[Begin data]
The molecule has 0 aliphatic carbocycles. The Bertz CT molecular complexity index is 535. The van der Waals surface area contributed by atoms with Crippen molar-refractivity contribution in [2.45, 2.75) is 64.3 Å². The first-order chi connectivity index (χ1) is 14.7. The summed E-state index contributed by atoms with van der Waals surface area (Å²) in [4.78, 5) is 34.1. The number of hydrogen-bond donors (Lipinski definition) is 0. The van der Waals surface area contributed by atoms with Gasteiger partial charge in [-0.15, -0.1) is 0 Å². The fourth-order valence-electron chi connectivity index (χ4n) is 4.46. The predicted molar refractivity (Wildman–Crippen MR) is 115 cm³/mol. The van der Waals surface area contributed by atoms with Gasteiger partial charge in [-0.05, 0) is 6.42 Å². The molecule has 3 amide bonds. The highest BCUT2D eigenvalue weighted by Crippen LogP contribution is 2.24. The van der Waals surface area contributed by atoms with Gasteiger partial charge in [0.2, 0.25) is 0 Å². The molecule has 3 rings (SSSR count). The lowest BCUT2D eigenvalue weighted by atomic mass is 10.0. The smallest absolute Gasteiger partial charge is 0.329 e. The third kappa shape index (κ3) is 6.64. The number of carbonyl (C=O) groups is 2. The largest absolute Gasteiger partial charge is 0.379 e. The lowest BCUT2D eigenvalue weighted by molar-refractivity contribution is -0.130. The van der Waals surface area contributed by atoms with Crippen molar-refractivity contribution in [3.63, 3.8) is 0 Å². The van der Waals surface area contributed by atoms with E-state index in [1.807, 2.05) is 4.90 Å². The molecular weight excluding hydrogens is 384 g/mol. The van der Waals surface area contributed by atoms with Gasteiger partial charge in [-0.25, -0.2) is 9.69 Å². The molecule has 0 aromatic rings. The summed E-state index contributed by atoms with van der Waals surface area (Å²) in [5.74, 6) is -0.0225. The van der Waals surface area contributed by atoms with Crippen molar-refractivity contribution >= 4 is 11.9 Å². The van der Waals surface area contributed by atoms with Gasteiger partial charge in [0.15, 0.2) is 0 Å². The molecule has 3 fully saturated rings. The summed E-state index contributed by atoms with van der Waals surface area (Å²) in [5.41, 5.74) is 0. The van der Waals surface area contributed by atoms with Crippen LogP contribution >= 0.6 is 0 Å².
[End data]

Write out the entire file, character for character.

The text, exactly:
The molecule has 0 aliphatic carbocycles. The Bertz CT molecular complexity index is 535. The van der Waals surface area contributed by atoms with Crippen molar-refractivity contribution in [2.45, 2.75) is 64.3 Å². The first-order chi connectivity index (χ1) is 14.7. The summed E-state index contributed by atoms with van der Waals surface area (Å²) in [4.78, 5) is 34.1. The number of hydrogen-bond donors (Lipinski definition) is 0. The van der Waals surface area contributed by atoms with Gasteiger partial charge in [-0.15, -0.1) is 0 Å². The fourth-order valence-electron chi connectivity index (χ4n) is 4.46. The predicted molar refractivity (Wildman–Crippen MR) is 115 cm³/mol. The van der Waals surface area contributed by atoms with Gasteiger partial charge in [-0.05, 0) is 6.42 Å². The molecule has 3 amide bonds. The highest BCUT2D eigenvalue weighted by Crippen LogP contribution is 2.24. The van der Waals surface area contributed by atoms with Gasteiger partial charge in [0.2, 0.25) is 0 Å². The molecule has 3 rings (SSSR count). The lowest BCUT2D eigenvalue weighted by atomic mass is 10.0. The smallest absolute Gasteiger partial charge is 0.329 e. The third kappa shape index (κ3) is 6.64. The number of carbonyl (C=O) groups is 2. The largest absolute Gasteiger partial charge is 0.379 e. The lowest BCUT2D eigenvalue weighted by molar-refractivity contribution is -0.130. The van der Waals surface area contributed by atoms with Crippen molar-refractivity contribution in [3.63, 3.8) is 0 Å². The van der Waals surface area contributed by atoms with E-state index in [1.807, 2.05) is 4.90 Å². The molecular weight excluding hydrogens is 384 g/mol. The van der Waals surface area contributed by atoms with Gasteiger partial charge in [-0.25, -0.2) is 9.69 Å². The molecule has 0 aromatic rings. The summed E-state index contributed by atoms with van der Waals surface area (Å²) in [5.74, 6) is -0.0225. The van der Waals surface area contributed by atoms with Crippen molar-refractivity contribution >= 4 is 11.9 Å². The van der Waals surface area contributed by atoms with Gasteiger partial charge in [0.15, 0.2) is 0 Å². The molecule has 3 fully saturated rings. The summed E-state index contributed by atoms with van der Waals surface area (Å²) in [5.41, 5.74) is 0. The van der Waals surface area contributed by atoms with Crippen LogP contribution >= 0.6 is 0 Å².